Since the students themselves chose which particular group intervention to join, even though participating in a group was mandatory, it seems that this self-selection was especially successful for those who chose the self-development groups. These students may have had high levels of insight into the type of help they needed. Another factor of great importance for the positive outcome is the specific qualifications of the group leaders of the self-development group. This factor may restrict the practical applicability of the programme in other medical schools, since such highly qualified psychiatrists with group-analytical training are not easy to recruit.
High levels of PMSS have been found to predict mental health problems that require treatment, and hence, the PMSS score may represent a vulnerability measure [5
]. Stress may affect academic performance negatively [8
], and increase the chances of developing depression [6
]. However, only long-term follow-ups will show whether these initial results are stable throughout and following graduate school, implying improved mental health, and improved management of the specific stressors involved in medical practice.
The evaluation after the groups had ended showed that most students appreciated the groups, even though they were mandatory [29
]. On the other hand, some students said that they lacked interest in the groups, and that they were not motivated to participate because of the mandatory requirement. The students showed ambivalent attitudes towards making the group programme a mandatory part of the curriculum on a permanent basis. Although neither of the two interventions was defined as treatment, students who participated in the groups said that one positive aspect of making them mandatory would be that teachers could pick out students who needed to seek professional help. The self-development and discussion groups have previously been voluntary for medical students in Bergen. At that time, however, only half of the students participated in the voluntary groups, and these were mostly female students [29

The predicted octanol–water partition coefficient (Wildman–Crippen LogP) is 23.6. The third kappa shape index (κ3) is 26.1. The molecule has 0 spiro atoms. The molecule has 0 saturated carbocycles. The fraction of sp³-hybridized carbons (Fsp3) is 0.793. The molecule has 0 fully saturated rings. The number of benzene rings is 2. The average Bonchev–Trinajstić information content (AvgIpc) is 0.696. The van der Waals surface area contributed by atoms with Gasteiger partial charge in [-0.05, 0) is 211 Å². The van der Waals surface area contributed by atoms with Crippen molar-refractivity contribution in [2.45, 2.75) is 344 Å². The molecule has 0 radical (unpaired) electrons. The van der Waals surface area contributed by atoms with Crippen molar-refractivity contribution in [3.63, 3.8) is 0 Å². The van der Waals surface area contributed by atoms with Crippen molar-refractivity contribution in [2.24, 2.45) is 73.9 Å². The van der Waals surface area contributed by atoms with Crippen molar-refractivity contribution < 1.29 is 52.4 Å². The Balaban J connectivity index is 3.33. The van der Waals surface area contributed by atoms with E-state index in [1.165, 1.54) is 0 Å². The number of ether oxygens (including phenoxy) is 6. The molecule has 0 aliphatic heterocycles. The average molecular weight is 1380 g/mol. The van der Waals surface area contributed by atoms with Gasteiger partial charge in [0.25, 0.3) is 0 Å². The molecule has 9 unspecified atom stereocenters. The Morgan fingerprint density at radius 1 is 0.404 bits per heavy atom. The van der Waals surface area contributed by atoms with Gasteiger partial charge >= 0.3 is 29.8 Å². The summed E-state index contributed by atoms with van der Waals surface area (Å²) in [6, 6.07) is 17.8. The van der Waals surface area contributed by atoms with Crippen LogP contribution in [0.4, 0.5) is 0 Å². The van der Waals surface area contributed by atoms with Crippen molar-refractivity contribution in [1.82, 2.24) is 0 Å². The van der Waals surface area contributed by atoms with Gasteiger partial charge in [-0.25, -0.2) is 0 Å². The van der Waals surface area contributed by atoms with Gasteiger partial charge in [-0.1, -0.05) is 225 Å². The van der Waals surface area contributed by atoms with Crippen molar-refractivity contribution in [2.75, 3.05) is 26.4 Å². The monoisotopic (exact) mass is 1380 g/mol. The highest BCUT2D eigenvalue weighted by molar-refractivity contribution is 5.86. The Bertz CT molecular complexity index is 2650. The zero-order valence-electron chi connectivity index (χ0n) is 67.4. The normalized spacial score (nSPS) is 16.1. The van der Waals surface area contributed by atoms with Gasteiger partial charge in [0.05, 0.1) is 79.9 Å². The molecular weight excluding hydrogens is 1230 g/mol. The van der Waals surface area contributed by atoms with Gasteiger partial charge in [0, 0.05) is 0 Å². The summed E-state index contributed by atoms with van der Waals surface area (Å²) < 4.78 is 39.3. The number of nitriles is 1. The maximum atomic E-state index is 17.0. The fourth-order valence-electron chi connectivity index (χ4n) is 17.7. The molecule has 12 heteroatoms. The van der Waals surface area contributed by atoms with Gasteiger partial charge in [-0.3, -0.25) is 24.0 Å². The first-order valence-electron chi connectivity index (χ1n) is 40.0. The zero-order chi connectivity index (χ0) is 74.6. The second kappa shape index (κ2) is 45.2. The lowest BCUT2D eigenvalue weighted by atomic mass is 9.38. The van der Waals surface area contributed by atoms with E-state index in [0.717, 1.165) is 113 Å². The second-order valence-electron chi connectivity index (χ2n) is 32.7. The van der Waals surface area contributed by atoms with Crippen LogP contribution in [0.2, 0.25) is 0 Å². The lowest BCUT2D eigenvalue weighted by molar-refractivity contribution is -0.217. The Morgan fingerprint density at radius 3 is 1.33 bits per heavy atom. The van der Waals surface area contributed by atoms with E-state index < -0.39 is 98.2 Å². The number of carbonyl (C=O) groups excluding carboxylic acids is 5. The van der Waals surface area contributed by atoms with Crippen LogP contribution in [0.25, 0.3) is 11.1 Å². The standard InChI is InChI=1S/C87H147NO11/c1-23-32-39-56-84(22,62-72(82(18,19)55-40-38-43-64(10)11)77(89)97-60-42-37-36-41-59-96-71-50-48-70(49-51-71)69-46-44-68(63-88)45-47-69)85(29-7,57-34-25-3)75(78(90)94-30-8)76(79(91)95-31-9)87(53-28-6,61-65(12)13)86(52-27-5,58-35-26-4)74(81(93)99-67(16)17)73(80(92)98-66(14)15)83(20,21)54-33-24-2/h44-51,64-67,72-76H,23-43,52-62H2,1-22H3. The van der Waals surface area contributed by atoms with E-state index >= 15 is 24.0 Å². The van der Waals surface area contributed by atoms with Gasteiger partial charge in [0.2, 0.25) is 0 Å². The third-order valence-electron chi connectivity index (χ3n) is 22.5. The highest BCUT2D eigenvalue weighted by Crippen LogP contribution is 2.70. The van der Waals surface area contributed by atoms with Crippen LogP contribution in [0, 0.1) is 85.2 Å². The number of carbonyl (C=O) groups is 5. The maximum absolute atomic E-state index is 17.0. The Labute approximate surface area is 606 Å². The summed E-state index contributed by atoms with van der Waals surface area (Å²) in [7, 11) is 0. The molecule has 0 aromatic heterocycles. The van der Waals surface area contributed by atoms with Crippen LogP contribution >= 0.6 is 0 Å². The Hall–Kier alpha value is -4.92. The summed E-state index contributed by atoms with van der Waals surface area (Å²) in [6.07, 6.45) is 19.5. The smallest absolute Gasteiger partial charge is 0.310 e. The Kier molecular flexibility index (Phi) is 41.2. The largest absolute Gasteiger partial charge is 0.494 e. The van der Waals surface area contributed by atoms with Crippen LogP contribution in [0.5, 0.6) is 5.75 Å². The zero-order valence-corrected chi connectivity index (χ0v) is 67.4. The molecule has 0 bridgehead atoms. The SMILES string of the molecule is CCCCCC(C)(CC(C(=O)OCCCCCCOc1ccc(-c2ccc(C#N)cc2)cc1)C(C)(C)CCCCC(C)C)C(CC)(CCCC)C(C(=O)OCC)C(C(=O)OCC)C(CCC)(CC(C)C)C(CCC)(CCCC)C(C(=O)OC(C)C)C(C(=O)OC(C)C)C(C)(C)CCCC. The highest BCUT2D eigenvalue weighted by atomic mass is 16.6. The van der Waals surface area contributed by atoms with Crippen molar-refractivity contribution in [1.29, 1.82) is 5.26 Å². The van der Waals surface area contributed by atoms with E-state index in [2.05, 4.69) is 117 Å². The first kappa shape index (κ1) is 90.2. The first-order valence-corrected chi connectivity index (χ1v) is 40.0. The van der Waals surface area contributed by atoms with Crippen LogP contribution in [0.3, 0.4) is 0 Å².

The intervention and design applied in this study has several strengths and limitations. The prospective design with pre-post intervention measures and a control group are major strengths. The mandatory intervention and that the group leaders kept track of any student absent ensured a good compliance, and that we reached all students in need of help. To our knowledge, few studies have evaluated this type of mandatory intervention programme using a control group. The instruments applied have also been validated for the Norwegian population. One important limitation of our study is the lack of a randomized, controlled trial design. The intervention groups and the control group were from two different student classes and were assessed during two different calendar years. It is possible that the pressures on the intervention and control groups have been different, so also the motivation to participate in the study. This design implies a risk of a confounding cohort effect. There were however no known changes in the curriculum from the one year to the other. Further, there were no significant differences in general mental distress and medical school stress at baseline between the two cohorts. Though, it is a weakness of our study that it was not conducted according to the design of a randomized controlled trial, and as a consequence we should be cautious to make too firm conclusions. The positive effects of such group interventions should be further explored with a randomized, controlled trial design. In our study a randomization would not have given the students the opportunity to choose between the two different types of groups. This would have forced unmotivated students to participate in self-development groups, and perhaps hindered the group process. On the other hand, even without randomization, any mandatory intervention runs the risk that unmotivated students may be included. Responses from both leaders and students confirmed that this was the case in some groups. This might have reduced the positive effects of the intervention of the present study. It may also be a limitation that the study was based on self-report measures. This may lead to less reliable reporting of mental distress, for example, an underreporting of such distress.